March 20, 2007 - Some games just feel like an easy target. Let's be honest, when you've spent the best part of a year riding on a wave of unintentional hilarity, born out of historically accurate giant crustaceans and astounding 'new' gameplay mechanics, courtesy of one over-excitable Sony executive, you'd better have something mighty special in your bag of tricks to turn back the tide of public opinion.
Fighting: Something you'll be doing an awful lot of in Genji.
It's something of a relief then to see that Genji: Days of the Blade isn't the complete, unmitigated laughing stock half the internet was anticipating - which isn't to say it's much cop either, because, in truth, it isn't. What it is, is a launch title offering all the expected visual razzmatazz Sony's PlayStation 3 needs in its line-up to satiate all those polygon-hungry early-adopters, poised ready to hand over 425 big ones this Friday.
While undeniably pretty - sporting the usual roster of shiny bells and next-gen whistles we've come to expect from a console the size of a caravan and power consumption of a small principality - the sad fact is that none of that next-gen oomph has gone into creating an experience even remotely more evolved than Sony's previous Genji titles. In other words, it's tired, formulaic, repetitive and - ultimately - dull.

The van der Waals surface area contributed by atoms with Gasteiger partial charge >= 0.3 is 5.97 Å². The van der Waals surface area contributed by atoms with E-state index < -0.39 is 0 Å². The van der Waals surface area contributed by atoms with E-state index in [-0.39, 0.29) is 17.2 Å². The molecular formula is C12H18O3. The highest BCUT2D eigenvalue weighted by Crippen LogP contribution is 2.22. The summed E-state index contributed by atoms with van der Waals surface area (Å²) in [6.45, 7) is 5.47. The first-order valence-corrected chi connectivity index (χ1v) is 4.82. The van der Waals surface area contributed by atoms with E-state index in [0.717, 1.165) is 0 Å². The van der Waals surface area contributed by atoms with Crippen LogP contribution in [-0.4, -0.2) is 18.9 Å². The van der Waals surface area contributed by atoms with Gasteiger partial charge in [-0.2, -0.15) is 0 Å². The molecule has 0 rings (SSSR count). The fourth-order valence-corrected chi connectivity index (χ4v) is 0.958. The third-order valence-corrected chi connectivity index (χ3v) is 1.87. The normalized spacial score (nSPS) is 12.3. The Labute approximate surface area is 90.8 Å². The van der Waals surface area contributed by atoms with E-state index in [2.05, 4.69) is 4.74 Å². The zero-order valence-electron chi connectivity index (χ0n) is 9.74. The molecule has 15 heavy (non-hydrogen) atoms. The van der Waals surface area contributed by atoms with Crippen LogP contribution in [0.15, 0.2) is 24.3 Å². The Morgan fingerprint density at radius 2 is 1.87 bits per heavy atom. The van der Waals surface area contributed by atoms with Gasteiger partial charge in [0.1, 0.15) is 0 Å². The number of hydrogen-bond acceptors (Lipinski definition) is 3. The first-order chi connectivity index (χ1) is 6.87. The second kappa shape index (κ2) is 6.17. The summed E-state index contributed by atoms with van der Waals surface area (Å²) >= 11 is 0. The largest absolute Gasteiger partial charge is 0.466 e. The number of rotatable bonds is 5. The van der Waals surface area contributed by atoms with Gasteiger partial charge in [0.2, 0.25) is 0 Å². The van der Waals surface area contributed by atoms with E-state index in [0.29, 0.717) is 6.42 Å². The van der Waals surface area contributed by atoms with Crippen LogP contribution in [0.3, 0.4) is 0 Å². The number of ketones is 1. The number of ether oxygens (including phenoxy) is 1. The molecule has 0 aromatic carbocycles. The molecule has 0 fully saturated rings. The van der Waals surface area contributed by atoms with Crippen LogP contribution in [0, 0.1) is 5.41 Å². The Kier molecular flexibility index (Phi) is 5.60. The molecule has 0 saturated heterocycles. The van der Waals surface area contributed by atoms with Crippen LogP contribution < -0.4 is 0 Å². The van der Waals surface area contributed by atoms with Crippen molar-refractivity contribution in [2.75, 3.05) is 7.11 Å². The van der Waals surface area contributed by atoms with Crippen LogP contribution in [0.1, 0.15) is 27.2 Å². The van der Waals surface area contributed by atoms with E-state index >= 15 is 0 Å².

Kamui mode: match on-screen button sequences to fell large groups in bullet-time.
Much like its predecessors, Days of the Blade is a tried and true hack 'n' slash button-masher, with a focus almost entirely on cutting through endless swathes of dim-witted enemies determined to hamper your progress at every possible opportunity. Thankfully, some effort's gone into mixing the action up a bit this time around with the introduction of four playable, switchable characters, each offering different attacks and abilities.
Girly-faced Yoshitsune is a master of the blade, for instance, while burly Benkei prefers to skewer opponents with the massive girth of his club. Rounding off your early posse (with previous Genji boss character Buson turning up later) is Shizuka, queen of the whirly yo-yo blades. Injecting some much-needed variety into proceedings, each character's weapon roster can be upgraded with increasingly powerful additions as you progress through the game, each offering a brand new selection of devastating acrobatic moves.
Thanks to IGN.com for sharing the news with us!